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Chem presentation1 introduction By: Sir PJ De Castro


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Courtesy of my Chem professor, Sir PJ De Castro of MSEUF

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Chem presentation1 introduction By: Sir PJ De Castro

  1. 1. SCIENTIFIC METHOD 1. FACT : An observable event; indisputable evidence which does not explain but simply is. 2. HYPOTHESIS: A guess to try to explain an observation. 3. EXPERIMENT: A systematic exploration of an observation or concept. 4. THEORY: An explanation of the facts; it can be proven by experiment and it confirms an hypothesis. 5. LAW: A theory which has undergone rigorous experimentation and no contradiction can be found. Note: MODEL: A visual or mathematical device or method used to demonstrate a theory or concept.
  2. 3. EXPERIMENTS In ancient Greece philosophers, like Aristotle, did very little physical experimentation. Mental exercises were the preferred method for solving problems. SCIENTIFIC METHOD depends on experimentation therefore the ability to make measurements is vital when using scientific method .
  4. 5. <ul><li>Practical arts (----to 600B.C.) </li></ul><ul><li>Egypt and Mesopotamia </li></ul><ul><ul><li>Metal from ore </li></ul></ul><ul><ul><li>Pottery </li></ul></ul><ul><ul><li>Brewing </li></ul></ul><ul><ul><li>Baking </li></ul></ul><ul><ul><li>Preparation of dyes </li></ul></ul>THE DEVELOPMENT WAS EMPIRICAL AND BASED ON PRACTICAL EXPERIENCE
  5. 6. <ul><li>Greek theory (600 B.C. to 300 B.C.) </li></ul><ul><li>Two theories: </li></ul><ul><li>A concept that al substances found on earth are composed of four elements (earth, fire, air, and water) in various proportions. </li></ul><ul><li>A theory that matter consists of separate and distinct units called atoms was proposed by Leucippus and extended by Dimocritus in the 5 th Century BC. </li></ul>
  6. 7. Greek theory (600 B.C. to 300 B.C.) Plato proposed that the atom of one element differ in shape from the atom of another. He further believed that atom of one element could be changed into atoms f another by changing the shape of the atom. The concept of transmutation also found in Aristotle's theories. However, he did not believed in the existence of atom.
  7. 8. Greek theory (600 B.C. to 300 B.C.) To Aristotle, the form included not only shape but also qualities such as color and hardness that distinguish one from others. Throughout the Middle ages, it was believed that mineral could grow and that mines would be replenished after minerals were removed from them.
  8. 9. <ul><li>Alchemy (300BC to 1650 AD) </li></ul><ul><li>The philosophical tradition of the Ancient Greece and the craft tradition of the Ancient Egypt met in Alexandria. </li></ul><ul><li>Alchemy was the result of the union. </li></ul><ul><li>The philosophical content of alchemy incorporated elements of astrology and mysticism into the theories of the earlier Greeks. </li></ul>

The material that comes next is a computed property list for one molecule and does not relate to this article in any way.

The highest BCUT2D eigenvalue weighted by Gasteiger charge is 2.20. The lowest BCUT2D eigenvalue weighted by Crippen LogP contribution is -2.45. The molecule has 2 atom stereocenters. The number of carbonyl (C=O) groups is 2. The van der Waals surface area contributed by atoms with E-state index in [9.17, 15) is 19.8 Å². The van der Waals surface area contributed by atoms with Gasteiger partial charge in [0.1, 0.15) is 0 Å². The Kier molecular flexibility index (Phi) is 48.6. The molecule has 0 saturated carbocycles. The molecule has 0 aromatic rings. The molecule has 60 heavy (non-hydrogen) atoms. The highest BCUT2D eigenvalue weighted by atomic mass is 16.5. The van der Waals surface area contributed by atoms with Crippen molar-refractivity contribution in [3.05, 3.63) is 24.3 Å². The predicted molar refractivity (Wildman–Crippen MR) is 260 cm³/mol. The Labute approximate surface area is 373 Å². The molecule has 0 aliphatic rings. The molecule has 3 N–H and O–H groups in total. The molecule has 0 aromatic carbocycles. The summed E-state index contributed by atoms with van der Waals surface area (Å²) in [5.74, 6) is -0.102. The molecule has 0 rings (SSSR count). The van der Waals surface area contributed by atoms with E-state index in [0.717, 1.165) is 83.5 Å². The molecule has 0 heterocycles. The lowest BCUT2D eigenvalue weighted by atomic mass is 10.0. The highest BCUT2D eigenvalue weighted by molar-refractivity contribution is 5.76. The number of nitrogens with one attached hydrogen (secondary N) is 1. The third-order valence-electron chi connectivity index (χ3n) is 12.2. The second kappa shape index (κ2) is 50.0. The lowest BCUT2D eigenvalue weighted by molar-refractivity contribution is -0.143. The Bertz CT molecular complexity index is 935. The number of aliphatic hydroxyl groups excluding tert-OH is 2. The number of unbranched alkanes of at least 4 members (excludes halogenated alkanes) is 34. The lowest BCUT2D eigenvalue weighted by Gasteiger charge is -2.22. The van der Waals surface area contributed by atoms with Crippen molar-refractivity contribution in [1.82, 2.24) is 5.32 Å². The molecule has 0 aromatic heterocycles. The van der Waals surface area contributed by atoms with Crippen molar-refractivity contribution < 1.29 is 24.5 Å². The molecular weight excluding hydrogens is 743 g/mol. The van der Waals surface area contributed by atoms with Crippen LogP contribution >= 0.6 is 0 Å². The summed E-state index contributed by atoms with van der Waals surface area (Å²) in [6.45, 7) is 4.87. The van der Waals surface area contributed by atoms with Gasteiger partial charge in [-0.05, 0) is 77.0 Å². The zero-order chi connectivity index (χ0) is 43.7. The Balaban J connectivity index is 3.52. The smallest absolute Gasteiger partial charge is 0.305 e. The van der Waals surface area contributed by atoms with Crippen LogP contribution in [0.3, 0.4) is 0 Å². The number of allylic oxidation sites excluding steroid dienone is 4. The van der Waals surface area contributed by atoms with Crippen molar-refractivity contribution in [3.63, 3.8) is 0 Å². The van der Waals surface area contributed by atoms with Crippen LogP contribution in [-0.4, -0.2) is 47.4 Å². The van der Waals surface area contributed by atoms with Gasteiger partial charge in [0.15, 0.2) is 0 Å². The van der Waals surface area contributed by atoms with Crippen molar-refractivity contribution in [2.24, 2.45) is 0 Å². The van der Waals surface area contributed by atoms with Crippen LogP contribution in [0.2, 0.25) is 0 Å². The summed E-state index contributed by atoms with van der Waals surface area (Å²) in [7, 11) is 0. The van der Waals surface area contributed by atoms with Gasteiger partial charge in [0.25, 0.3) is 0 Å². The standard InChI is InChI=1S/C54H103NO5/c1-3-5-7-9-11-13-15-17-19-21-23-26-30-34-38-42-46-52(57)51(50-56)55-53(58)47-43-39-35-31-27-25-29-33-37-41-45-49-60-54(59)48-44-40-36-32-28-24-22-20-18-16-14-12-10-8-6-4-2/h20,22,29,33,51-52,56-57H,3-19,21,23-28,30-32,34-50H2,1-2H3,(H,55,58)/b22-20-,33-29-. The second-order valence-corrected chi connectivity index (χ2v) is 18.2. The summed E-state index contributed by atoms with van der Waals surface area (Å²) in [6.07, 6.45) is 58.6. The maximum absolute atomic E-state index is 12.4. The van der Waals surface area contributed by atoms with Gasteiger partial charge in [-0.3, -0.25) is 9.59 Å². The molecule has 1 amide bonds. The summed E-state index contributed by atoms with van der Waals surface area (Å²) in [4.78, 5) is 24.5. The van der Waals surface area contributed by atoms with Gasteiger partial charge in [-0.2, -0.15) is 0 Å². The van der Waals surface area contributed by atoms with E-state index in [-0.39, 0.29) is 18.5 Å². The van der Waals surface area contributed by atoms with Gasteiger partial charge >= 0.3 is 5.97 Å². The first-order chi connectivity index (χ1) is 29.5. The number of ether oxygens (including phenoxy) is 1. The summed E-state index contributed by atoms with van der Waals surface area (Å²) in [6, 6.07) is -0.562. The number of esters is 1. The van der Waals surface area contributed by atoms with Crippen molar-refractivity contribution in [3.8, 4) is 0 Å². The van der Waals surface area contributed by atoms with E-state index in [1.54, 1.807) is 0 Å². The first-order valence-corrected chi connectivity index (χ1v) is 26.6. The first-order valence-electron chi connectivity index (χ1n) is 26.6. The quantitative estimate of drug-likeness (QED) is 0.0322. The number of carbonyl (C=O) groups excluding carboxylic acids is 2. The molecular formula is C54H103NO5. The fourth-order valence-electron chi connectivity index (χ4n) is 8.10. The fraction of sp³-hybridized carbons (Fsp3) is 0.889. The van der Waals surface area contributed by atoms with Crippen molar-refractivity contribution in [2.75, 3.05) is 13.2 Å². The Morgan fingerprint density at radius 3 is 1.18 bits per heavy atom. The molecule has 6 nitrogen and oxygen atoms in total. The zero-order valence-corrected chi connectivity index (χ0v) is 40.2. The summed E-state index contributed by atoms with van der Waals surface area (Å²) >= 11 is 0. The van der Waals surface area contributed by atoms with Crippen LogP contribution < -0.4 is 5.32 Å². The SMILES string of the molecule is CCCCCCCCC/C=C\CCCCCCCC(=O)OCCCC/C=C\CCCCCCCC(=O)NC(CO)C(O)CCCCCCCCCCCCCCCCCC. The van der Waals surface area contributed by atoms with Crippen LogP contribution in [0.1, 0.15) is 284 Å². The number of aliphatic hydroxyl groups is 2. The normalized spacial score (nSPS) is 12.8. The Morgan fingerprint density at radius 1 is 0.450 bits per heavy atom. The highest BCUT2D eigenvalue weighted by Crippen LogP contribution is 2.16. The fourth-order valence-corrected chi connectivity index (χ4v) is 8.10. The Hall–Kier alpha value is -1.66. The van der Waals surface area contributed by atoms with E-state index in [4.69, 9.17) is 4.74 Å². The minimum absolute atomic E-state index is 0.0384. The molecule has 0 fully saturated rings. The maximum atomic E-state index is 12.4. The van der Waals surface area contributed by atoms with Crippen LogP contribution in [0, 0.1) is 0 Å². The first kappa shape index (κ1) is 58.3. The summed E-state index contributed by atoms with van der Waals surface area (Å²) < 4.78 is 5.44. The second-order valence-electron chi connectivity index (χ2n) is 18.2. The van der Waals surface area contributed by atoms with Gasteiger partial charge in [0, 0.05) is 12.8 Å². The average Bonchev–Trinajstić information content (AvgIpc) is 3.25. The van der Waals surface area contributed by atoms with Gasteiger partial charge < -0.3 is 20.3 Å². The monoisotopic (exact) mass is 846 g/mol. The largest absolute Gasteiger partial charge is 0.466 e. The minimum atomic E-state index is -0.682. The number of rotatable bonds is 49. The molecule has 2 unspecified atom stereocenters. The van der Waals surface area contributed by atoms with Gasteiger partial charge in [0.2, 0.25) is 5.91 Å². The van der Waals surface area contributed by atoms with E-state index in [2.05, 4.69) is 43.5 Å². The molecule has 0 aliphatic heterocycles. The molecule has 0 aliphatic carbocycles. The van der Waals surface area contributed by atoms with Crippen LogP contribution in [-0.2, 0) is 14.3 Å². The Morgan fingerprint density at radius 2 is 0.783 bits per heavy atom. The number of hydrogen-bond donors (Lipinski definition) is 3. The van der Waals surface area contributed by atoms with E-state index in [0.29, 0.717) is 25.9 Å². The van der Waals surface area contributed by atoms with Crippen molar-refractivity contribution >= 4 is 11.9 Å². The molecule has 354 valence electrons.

9. 10. Alchemy (300BC to 1650 AD) Alchemist believed that a metal could be change by changing its qualities and that such change occur in nature-the metal strives from the perfection represented by gold.
  10. 11. Alchemy (300BC to 1650 AD) In the 7 th century AD, the Arabs conquered the centers of Hellenistic civilization and alchemy passed into their hands. The Arabs called the philosopher’s “ aliksir ” (which was later corrupted into “ elixir ”. Arab alchemists believed that this substance could not only ennoble metals by transmuting them into gold but could also ennoble life by curing all diseases.
  11. 12. For centuries afterwards, the two principal goals of alchemy were the transmutation of base metals into gold and the discovery of the elixir of life that could make human s immortal by preventing death.
  12. 13. A school of iatrochemistry, a branch of alchemy concerned with medicine into the 16 th and 17 th centuries. Alchemy lasted until the 17 th century. Gradually the theories and attitudes of the alchemists began to be questioned. The work of Robert Boyle, who published The Sceptical Chymist in 1661 is noteworthy. Boyle emphasized that chemical theory should be drieved from experimental evidence.
  13. 14. PHLOGISTON?
  14. 15. PHLOGISTON THEORY Involved a weightless or nearly weightless substance known as phlogiston. Metals and fire were considered to be rich in phlogiston and earth was considered oxygen poor.
  15. 16. When metal is calcined, or roasted in the presence of air, it turns to a powdery substance called a calx (now known as an oxide). This reduction in weight was explained as a loss of phlogiston into the air. For the smelting of an ore, the process reversed. Charcoal was believed to be rich in phlogiston and so, when charcoal was burned with this powdery calx, phlogiston supposedly passed from the charcoal to the calx restoring the metal. It was believed that….